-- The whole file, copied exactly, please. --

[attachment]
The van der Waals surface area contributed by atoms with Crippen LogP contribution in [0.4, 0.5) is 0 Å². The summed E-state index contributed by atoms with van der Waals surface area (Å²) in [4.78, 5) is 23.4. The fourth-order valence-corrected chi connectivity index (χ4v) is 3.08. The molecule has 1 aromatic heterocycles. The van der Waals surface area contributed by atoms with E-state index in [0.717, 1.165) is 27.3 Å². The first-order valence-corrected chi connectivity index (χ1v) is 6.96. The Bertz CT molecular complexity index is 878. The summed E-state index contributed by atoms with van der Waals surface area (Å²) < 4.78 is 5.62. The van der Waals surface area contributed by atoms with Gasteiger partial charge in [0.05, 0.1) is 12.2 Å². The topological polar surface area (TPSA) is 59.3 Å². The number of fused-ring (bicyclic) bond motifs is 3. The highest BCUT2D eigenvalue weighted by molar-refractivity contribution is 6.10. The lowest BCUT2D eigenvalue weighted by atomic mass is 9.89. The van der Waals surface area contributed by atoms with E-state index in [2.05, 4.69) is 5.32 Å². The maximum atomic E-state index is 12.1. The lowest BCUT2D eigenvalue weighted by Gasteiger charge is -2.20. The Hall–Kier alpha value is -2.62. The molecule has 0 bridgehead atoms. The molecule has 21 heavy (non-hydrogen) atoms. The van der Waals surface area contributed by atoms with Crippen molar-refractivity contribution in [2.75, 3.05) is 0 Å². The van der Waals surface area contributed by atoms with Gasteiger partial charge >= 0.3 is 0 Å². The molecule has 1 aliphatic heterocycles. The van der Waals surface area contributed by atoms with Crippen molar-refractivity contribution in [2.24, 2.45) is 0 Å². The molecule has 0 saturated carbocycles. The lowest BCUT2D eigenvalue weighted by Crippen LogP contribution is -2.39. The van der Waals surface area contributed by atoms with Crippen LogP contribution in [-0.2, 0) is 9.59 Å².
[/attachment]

The van der Waals surface area contributed by atoms with Crippen LogP contribution in [0.4, 0.5) is 0 Å². The summed E-state index contributed by atoms with van der Waals surface area (Å²) in [4.78, 5) is 23.4. The fourth-order valence-corrected chi connectivity index (χ4v) is 3.08. The molecule has 1 aromatic heterocycles. The van der Waals surface area contributed by atoms with E-state index in [0.717, 1.165) is 27.3 Å². The first-order valence-corrected chi connectivity index (χ1v) is 6.96. The Bertz CT molecular complexity index is 878. The summed E-state index contributed by atoms with van der Waals surface area (Å²) < 4.78 is 5.62. The van der Waals surface area contributed by atoms with Gasteiger partial charge in [0.05, 0.1) is 12.2 Å². The topological polar surface area (TPSA) is 59.3 Å². The number of fused-ring (bicyclic) bond motifs is 3. The highest BCUT2D eigenvalue weighted by molar-refractivity contribution is 6.10. The lowest BCUT2D eigenvalue weighted by atomic mass is 9.89. The van der Waals surface area contributed by atoms with E-state index in [2.05, 4.69) is 5.32 Å². The maximum atomic E-state index is 12.1. The lowest BCUT2D eigenvalue weighted by Gasteiger charge is -2.20. The Hall–Kier alpha value is -2.62. The molecule has 0 bridgehead atoms. The molecule has 21 heavy (non-hydrogen) atoms. The van der Waals surface area contributed by atoms with Crippen molar-refractivity contribution in [2.75, 3.05) is 0 Å². The van der Waals surface area contributed by atoms with Gasteiger partial charge >= 0.3 is 0 Å². The molecule has 1 aliphatic heterocycles. The van der Waals surface area contributed by atoms with Crippen molar-refractivity contribution in [2.24, 2.45) is 0 Å². The molecule has 0 saturated carbocycles. The lowest BCUT2D eigenvalue weighted by Crippen LogP contribution is -2.39. The van der Waals surface area contributed by atoms with Crippen LogP contribution in [-0.2, 0) is 9.59 Å².